It’s the 29th anniversary of the Chernobyl nuclear disaster today. Here’s what happened. (148 Pictures)


The Chernobyl Nuclear Power Plant, officially known as the V. I. Lenin Nuclear Power Station during the Soviet era, began construction in 1970 at a remote region near Ukraine’s swamp-filled northern border, 15 kilometres north-west of the small town of Chernobyl. The plant’s location was chosen because of its relative proximity to Ukraine’s capital while still being a safe distance away, a ready water supply – the River Pripyat – and the existing railway line that ran from Ovruc in the West to Chernigov in the East.


It was the first nuclear power station ever to be built in the country, and was considered to be the best and most reliable of the Soviet Union’s nuclear facilities.



To oversee the titanic operation, 35-year-old turbine expert and loyal communist Viktor Bryukhanov was plucked from his position as Deputy Chief Engineer at the Slavyanskaya thermal power station in Eastern Ukraine, and appointed as Chernobyl’s Director. He is the man second from left.


Concurrent to the construction of the power station, the Soviet Union’s ninth Atomograd – Russian for ‘atomic city’ – named Pripyat was being erected 3 kilometres away, for the specific purpose of housing the ambitious station’s 50,000 operators, builders, support staff and their families.


It was one of the ‘youngest’ cities in the Soviet Union, with an average age of only 26. Convincing experienced workers from more populous parts of the Soviet Union to move to such a remote location proved challenging, so many of Chernobyl's workers came straight from college/university.


Because Pripyat was new and carried with it the prestige of a nuclear power station, it was afforded many modern luxuries other Soviet cities sometimes did without.


It had all the facilities you would expect of a modest-sized city. In addition to a hospital and its nearby clinics, there were 15 kindergartens, 5 schools, a vocational school/college and a school of music and the arts for the children, with 1 expansive park and 35 smaller playgrounds for them to play in.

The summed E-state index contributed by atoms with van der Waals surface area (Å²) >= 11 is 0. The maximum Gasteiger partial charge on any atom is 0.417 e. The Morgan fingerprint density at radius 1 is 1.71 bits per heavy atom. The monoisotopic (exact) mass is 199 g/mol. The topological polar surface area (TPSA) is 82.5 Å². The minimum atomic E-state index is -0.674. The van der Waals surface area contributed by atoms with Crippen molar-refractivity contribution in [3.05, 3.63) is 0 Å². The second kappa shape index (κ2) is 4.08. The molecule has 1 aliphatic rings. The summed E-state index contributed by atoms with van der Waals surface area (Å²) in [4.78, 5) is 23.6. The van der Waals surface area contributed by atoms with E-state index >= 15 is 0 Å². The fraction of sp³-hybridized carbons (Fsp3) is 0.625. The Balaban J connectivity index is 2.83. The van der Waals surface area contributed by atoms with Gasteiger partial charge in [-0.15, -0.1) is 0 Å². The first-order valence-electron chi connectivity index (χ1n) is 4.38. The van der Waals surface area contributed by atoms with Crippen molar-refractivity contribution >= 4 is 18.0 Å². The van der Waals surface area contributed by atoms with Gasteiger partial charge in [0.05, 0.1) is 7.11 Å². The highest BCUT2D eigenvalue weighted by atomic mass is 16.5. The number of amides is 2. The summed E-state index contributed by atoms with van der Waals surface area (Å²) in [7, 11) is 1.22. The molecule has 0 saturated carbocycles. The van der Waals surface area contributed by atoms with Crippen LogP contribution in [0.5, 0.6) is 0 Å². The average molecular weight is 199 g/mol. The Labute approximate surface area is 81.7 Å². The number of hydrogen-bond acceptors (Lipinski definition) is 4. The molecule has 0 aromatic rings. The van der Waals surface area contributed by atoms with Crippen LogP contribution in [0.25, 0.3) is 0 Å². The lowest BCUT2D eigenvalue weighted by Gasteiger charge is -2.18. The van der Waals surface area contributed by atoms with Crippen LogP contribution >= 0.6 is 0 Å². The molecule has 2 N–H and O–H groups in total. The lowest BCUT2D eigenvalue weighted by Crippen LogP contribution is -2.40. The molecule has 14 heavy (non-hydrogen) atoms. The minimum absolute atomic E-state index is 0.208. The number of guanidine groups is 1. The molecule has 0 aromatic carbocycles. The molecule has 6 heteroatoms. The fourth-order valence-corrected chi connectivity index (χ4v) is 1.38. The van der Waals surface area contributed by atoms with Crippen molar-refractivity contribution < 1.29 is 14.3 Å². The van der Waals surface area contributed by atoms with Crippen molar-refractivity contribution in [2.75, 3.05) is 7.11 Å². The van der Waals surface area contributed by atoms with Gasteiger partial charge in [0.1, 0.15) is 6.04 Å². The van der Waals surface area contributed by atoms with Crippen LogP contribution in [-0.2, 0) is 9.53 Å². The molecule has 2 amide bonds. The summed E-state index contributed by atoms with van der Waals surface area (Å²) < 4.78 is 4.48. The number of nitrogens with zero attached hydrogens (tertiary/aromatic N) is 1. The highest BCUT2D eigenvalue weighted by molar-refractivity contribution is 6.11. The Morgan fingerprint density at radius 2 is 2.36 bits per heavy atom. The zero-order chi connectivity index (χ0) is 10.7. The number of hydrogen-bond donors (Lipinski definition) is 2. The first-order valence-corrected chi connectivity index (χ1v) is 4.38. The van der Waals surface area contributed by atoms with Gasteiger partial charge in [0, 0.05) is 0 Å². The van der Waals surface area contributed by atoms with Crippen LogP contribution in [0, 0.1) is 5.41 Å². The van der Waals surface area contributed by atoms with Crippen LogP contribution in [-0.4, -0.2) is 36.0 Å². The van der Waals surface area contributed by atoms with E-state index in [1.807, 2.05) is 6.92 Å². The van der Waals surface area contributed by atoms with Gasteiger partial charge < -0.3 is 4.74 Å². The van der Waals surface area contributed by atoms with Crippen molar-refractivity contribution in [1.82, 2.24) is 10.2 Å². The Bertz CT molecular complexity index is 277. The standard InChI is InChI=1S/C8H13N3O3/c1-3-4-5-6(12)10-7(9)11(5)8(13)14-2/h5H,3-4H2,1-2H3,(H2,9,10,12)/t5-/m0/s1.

Further entertainment was found at any of the city’s 10 gyms, 3 swimming pools, 10 shooting ranges, 2 stadiums, 4 libraries and a cinema, or by reading Pripyat’s own newspaper.


Retail came in the form of 25 shops including a bookshop, a supermarket and various smaller food stores, a sports shop, a shop selling TVs, radios and other electronics, and a large shopping centre on the city’s central square.


For down-time there were 27 canteens, cafés and restaurants distributed throughout the city. All in all, it was a very nice place to live compared to many other locations in the Soviet Union.


A wedding couple in front of Pripyat's city sign.


Children playing in main square.



This must have been taken quite close to the accident, as the ferris wheel in the background wasn't officially due to open until 2 days after the explosion.





The town held parades praising the nuclear power station. This truck has a representation of the reactor control room on its front.



This is the famous swimming pool.


Bus station


Lenin on a parade truck.



A few kilometers from Pripyat was a new type of over-the-horizon (OTH) radar system, used as part of the Soviet ballistic missile early-warning network. The system operated from July 1976 to December 1989. Two Duga-3 radars were deployed, the other in eastern Siberia.